Enchantress was built in Canada in 1943 for the Royal Navy, and has spent all her working life in and around Weymouth and Portland. She was designed with a strengthened hull for working with cables and chains, and was probably used in deploying barrage ballons around Portland harbour, as well as general duties ferrying troops and equipment.
In 2002 My Girl was invited to register with the Historic Fleet of the United Kingdom No: 292.
My Girl was built at the Mitchell brother’s yard in Mevagissey in 1931, as a pleasure boat licensed for 66 passengers. She has a lustrous white 36’ hull, with strong elegant lines. The Hill family who owned her were justly proud of her and looked forward to many happy cruising years. She cruised gracefully along the historic shoreline of Plymouth, and up the rivers Yealm and Tamar, stopping for cream teas at the little jetties near farm cottages. She ran to Bovisand and Cawsand with holidaymakers and campers, who sang along to guitar accompaniment.
But all this was to come to an end when in August 1939 she was requisitioned by Major Glass of he Royal Army Service Corp for use in Weymouth and Portland. The Hill family devastated, but quickly volunteered to go with their much loved vessel, as they felt they could never abandon her to strangers.
And so began My Girl’s, and Brothers Ron and Bert’s long association with Portland Harbour. Beginning before war was declared, they carried men and supplies to and from the forts and defences. A full complement for My Girl consisted of up to a hundred men and their equipment, ammunition and food rations. There were regular consignments of 50 shells each weighing half a hundred weight for the guns on the forts, together with five hundred gallon of paraffin in five gallon cans for search light generators. Ron and Bert were not provided with any accommodation and so had to sleep on board My Girl, who had no cabin in those days, under sheets of canvas. As the nights grew colder they slept on straw palliases on the floor of the guard room in rhw Red Barracks. Proper accommodation and pay were not forth coming, and nine weeks into the war some of the requisitioned vessels and their crews began to desert and return home. My Girl stayed and eventually Ron and Bert received some pay.
During the war years, My Girl, Ron and Bert worked faithfully carrying everything they were asked to between the harbours and forts, enduring bombs, horrendous weather and personal injury. In 1941 Bert sustained an injury to his leg which worsened and eventually he was sent to Plymouth Hospital, where eventually his leg was amputated. These were bad times, but despite everything Ron kept going. He met his wife Dolores as post woman and was married in St Pauls Church Weymouth on 8 August 1942.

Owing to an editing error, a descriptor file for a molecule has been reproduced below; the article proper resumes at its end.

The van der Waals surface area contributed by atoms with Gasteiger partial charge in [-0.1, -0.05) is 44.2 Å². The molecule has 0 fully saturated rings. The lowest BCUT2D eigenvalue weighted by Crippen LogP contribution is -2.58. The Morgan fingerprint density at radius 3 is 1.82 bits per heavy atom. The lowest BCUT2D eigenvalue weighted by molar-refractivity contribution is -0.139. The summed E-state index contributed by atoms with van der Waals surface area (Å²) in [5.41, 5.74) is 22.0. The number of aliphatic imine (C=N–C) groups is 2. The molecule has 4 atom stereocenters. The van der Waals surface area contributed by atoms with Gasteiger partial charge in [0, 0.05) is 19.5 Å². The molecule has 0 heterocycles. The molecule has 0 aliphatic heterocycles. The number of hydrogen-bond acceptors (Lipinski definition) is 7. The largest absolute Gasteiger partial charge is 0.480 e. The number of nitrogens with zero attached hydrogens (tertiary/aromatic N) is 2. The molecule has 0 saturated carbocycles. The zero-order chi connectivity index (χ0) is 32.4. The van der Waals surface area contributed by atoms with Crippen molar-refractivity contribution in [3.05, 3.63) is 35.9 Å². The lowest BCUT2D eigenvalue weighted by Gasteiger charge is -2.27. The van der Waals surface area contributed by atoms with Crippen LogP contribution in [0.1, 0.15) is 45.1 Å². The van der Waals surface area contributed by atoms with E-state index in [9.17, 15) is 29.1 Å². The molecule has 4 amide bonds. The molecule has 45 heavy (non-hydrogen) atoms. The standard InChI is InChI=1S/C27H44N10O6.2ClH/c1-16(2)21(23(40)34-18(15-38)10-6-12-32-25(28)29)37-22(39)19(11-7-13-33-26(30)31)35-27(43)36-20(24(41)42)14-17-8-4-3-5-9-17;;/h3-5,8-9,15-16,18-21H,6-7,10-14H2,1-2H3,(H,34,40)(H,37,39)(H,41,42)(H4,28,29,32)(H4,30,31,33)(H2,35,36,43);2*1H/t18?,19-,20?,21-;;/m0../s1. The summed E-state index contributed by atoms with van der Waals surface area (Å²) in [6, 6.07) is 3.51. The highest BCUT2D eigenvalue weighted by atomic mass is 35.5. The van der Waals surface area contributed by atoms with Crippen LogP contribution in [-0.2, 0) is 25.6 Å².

Spring 1944, and life at Weymouth and Portland got busier. My Girl was now ferrying American pilots out to the landing craft moored in the harbours. My Girl also carried the ENSA concert parties out to forts, where they entertained the troops. AT other times she had to tow high speed radio controlle boats known as ‘Queen Bees’.
By 4 June, the two harbours were packed with landing craft and assault vessels. The loading of stores and ammunition went on at a frantic pace, and with little time to rest. The hotels were full of American servicemen and were buzzing with activity and from all over Dorset men were converging on Weymouth. Bad weather ensued but throughout the night of 5-6 June My Girl remained on active duty, the weather eased and the armada left.
After the war, My Girl suffered major damage at the hands of a caretaker assigned to her, but Ron worked hard to repair her. The end of war department duties were now in sight and the handover of My Girl was an emotional moment for Ron. Along with other vessels she was to be laid up, and Ron had no idea how long it would be before he saw her again, or when he would be given the opportunity to buy her back. She had served her country well, but Ron had to bid her farewall as he had to take over another vessel.
Ron Hill was eventually discharged and having travelled daily to Poole to work on My Girl , he was finally rewarded by being allowed to buy Mr Girl back in the summer of 1946. At last she was back at Hope Quay with white paint replacing the old grey.
Desperate to support his wife and three children Ron struggled but eventually got permission to run My Girl as a pleasure boat again. He was allowed to run from open beaches which presented enormous difficulties in easterly winds or when the tide receded!
And now over sixty years later My Girl is still happily carrying passengers between Weymouth Harbour and Portland. It is a tribute to the men that built her and the Hill family that she survived the rigours of war service and remains to this day the fine craft that she is.
Harbourside Kiosk DT4 8TJ
Brewery Quay, Weymouth